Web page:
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Tips For Adulthood: Five Things I Learned From Re-Reading The Artist’s Way

On occasional Wednesdays, I offer tips for adulthood. (Whoops! It’s a Thursday! Sorry, folks!) I rarely re-read books. That’s partly a...

journalingOn occasional Wednesdays, I offer tips for adulthood. (Whoops! It’s a Thursday! Sorry, folks!)

I rarely re-read books. That’s partly a space thing  – I live in a small house – and and partly that there’s just too damn much out there I want to read to bother going back.

But this past week I’ve had the very odd experience of not just re-reading a book, but doing so immediately after putting it down. The book in question is Julia Cameron’s The Artist Way, a best-selling self-help book designed to help you unblock your creativity.  Doing this three-month course has been one of the big projects I’ve tackled since being laid off from my job. And the reason I re-read it is that the very last task Cameron assigns her readers when they’ve completed their 12 weeks is to go back and re-read the book, before doing anything else.

It’s an amazing book and has been a transformative experience for me both creatively and personally (more on that another time). And yet, I was still skeptical, and considered whether I should ignore this task altogether. But I trust Cameron, so I gave it a shot.

Here are five things that really made sense to me only when I re-read the book for a second time:

a. Morning Pages Matter. These are the three pages of hand-written writing you do every day when you wake up. They are *the* most important element of the creative recovery. I was very open to this idea when she suggested it, but I thought it would serve merely as a way to dump all the anxiety out of my head that had accrued overnight while I was sleeping, so that I could put that aside before I started writing. (It does.) I never imagined the morning pages would also serve my writing directly . Since starting to journal first thing every morning, ideas have emerged that have been directly channeled into blog posts, personal essays, fiction and my book project itself. When I went back through the book and also re-read my morning pages, I could trace this evolution very clearly.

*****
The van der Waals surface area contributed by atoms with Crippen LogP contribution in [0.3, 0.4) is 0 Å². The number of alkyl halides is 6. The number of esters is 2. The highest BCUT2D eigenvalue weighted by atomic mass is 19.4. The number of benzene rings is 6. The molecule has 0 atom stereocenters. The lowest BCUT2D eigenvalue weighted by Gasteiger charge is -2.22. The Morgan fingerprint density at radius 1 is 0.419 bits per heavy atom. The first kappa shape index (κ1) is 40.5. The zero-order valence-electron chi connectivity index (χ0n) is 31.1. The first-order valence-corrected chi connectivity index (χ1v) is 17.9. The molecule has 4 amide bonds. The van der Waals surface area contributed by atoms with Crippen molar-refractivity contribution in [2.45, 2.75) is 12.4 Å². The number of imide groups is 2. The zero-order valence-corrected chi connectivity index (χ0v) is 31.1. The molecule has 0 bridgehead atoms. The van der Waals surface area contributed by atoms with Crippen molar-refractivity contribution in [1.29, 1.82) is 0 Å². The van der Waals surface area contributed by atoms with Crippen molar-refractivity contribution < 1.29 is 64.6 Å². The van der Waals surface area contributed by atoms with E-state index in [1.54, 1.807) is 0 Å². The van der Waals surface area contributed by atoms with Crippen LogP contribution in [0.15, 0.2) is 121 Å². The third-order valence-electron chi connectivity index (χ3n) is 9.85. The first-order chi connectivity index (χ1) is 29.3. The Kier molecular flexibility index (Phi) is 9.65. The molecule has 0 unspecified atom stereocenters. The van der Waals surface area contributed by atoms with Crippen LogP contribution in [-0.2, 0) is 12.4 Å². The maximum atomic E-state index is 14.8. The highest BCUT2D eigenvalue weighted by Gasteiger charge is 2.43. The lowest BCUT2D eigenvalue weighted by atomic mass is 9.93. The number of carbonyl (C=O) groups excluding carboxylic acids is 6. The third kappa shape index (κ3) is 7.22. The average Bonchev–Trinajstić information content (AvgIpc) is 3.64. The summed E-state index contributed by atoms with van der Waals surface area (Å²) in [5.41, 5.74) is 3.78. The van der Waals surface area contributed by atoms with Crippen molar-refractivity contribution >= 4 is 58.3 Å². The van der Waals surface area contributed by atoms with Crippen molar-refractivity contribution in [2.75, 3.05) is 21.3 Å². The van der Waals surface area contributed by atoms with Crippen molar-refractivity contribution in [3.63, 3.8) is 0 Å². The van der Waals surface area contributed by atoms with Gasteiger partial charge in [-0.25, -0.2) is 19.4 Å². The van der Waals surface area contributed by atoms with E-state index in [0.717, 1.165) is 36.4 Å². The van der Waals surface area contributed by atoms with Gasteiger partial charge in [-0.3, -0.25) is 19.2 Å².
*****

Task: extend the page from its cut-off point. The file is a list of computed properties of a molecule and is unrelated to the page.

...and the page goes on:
b. The Artist’s Date is a Date. The other pillar of Cameron’s exercises is a weekly (or more) “artist’s date” – what she describes as “a block of time set aside to nurture your creative consciousness.” It took me about four weeks until I realized that I’d gotten this concept entirely wrong. I thought the Artist’s Date was just about setting aside time to execute a creative project (e.g. writing). So I keep giving myself a pat on the back when I spent some time writing every day. “Heh,” I thought. “I’m doing give artist’s date  a week – this is easy! But that’s *not* what the Artist’s Date is. It’s about going out and doing something fun to fuel your creativity, not your creative project itself. So going for a walk and collecting leaves counts. Grabbing your guitar and singing a tune counts. I started taking an improvisation acting course – that’s my main artist’s date these days. I’m so glad I figured this out!

c. Affirmations: External vs. Internal. To jump-start the creative recovery process, Cameron suggests that you make a list of “affirmations”- i.e., specific pieces of praise you’ve gotten from other people that will make you feel more confident about undergoing your journey of creative self-discovery. My big realization when I read the book through for a second time was that while all of my affirmations when I started the course were external – i.e,. a letter of gratitude from a colleague, an inspiring comment from a reader of my blog – by the end of the course they were largely internal – i.e., me telling myself something positive about my writing/myself. Cameron never says that’s supposed to happen but I am very happy that it did.

d. Images help imagine you into your future self. Cameron also advocates compiling an ongoing collection of images of things you like and/or signify your future self as a way to remind you about the tangible things that contribute to your creative happiness. At first, I was dubious. I’m not a terribly visual person and I didn’t feel like taking time out of my day to hunt for images of a typewriter on Google. But I did it (I’m an upholder, after all!), and soon I found myself making a list of images I wanted to collect – like making jewelry and reading on beaches and other aspects of the “ideal life” I’m composing for myself – and adding to that folder from time to time. Re-reading the book reminded me of my initial (misguided) reluctance to do the image homework.

e. Creativity and God. Cameron is very religious and she makes this very clear from the get-go, even though she doesn’t force you to buy into the concept. If you’re more comfortable talking about a “creative force,” so be it – all of her advice still applies. I’m deeply ambivalent about religion and so initially the whole God thing didn’t work for me. I was actually worried early on that it might put me off the whole process. But I hung in there and discovered that not only did Cameron’s vision of God work for me – (she likes to think of God as a generous, supportive force rather than a punitive, miserly one), I realized that sorting this out was absolutely fundamental to the creative catharsis I subsequently underwent.

If you’re thinking of a holiday gift for someone and you sense they may have an artist trapped deep inside them, I’d urge you to get them this book.

Happy Thanksgiving to my American readers!

Image: Journaling by Seth Barber via Flickr

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